In "administer > site building > blocks" you will see any themes that are registering with Drupal, such as garland and minelli. As long as your new theme has been enabled in "administer > site building > themes" you should see it in the blocks area. Clicking the name of your theme will allow you to instruct Drupal what content should appear in which region (the variables you just added to your new theme) Now you can control what shows in the various regions of your page, the header, left and right columns, and footer. For example if you need a copyright statement in the footer, as long as you have swapped the $footer_message into your new theme, all you need to do is add a new block called, say, "my copyright", add the copyright statement into this new block, then in the "my_theme" theme tell this new block to reside in the footer by choosing "footer" from the dropdown.

This ia a pretty simple way to get a quick site created in Drupal. The thing is... people always want to customize. They want this and that coded exactly this and that way. This leads to the need for more control over what Drupal is exporting and where it is exporting it.

For example, what if we need our main navigation to render a bit differently, say with a span tag inside the anchor, or a div surrounding each ul for special effects? What if we are creating a site for ourselves and we DO want to use images in the navigation because we know we can update the images ourselves if needed? What if we want a view to sometimes render items as a list that DOES use a proper list format (unordered or ordered) and in other cases we want a list of items that are NOT inside a list structure?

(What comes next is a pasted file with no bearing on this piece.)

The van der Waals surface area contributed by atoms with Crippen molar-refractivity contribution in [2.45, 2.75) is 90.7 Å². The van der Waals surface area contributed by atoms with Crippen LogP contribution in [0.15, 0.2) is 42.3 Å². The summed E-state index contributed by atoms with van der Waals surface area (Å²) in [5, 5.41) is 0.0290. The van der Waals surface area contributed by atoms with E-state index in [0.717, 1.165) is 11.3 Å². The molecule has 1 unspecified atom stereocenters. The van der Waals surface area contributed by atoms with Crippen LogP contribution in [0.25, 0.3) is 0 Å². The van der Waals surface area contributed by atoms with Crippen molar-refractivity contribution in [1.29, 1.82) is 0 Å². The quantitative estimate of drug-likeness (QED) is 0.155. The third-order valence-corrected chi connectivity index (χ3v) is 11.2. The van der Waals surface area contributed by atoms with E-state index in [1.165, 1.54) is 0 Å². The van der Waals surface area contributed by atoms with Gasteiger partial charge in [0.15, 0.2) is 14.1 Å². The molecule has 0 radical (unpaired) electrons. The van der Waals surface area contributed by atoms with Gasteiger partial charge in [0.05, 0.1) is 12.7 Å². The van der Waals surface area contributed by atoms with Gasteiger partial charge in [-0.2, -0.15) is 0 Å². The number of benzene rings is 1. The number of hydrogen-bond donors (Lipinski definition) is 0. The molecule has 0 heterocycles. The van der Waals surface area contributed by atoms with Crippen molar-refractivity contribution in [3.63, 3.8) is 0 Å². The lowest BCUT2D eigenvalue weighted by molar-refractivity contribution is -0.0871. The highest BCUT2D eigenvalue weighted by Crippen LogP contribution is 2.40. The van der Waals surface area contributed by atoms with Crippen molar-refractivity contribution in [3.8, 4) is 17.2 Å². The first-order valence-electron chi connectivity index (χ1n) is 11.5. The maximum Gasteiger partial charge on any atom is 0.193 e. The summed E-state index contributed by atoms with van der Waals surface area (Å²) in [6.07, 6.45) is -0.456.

All these questions and more might be answered in Part 2, or possibly Part 3, or the way I'm rambling it could be in Part 12, after this commercial break!

Drupal Accessibility, Usability

Intro: 

I had a quick conversation with Duane Degler from Design for Context at DrupalConDC 2009 this past week. It gave me a great idea to try out a usability feature in my next implementation of the Drupal Content Management System, which is to use CSS to make some of the action functions appear as buttons. Links connote taking a user some place, buttons connote action.

I had a quick conversation with Duane Degler from Design for Context at DrupalConDC 2009 this past week. It gave me a great idea to try out a usability feature in my next implementation of the Drupal Content Management System, which is to use CSS to make some of the action functions appear as buttons. Links connote taking a user some place, buttons connote action.

At the moment the plan is to use them in the upper left admin navigation screen. Since the few actionable items most of my clients need can be so tough for a new user to find, I create additional links here to ease the pain such as "Edit Content", or "Edit Blocks". These, along with "Create Content" would be great candidates for action buttons.

I am very pleased with the outcome of this project. A solution that compensates for critical deficiencies in IE support for CSS was provided by John, enabling us to push ahead with a strategy that may not have been possible otherwise. My advice to you if you're considering working with John Barrick on a project is: Do it! I intend to continue working with John on this and other future projects.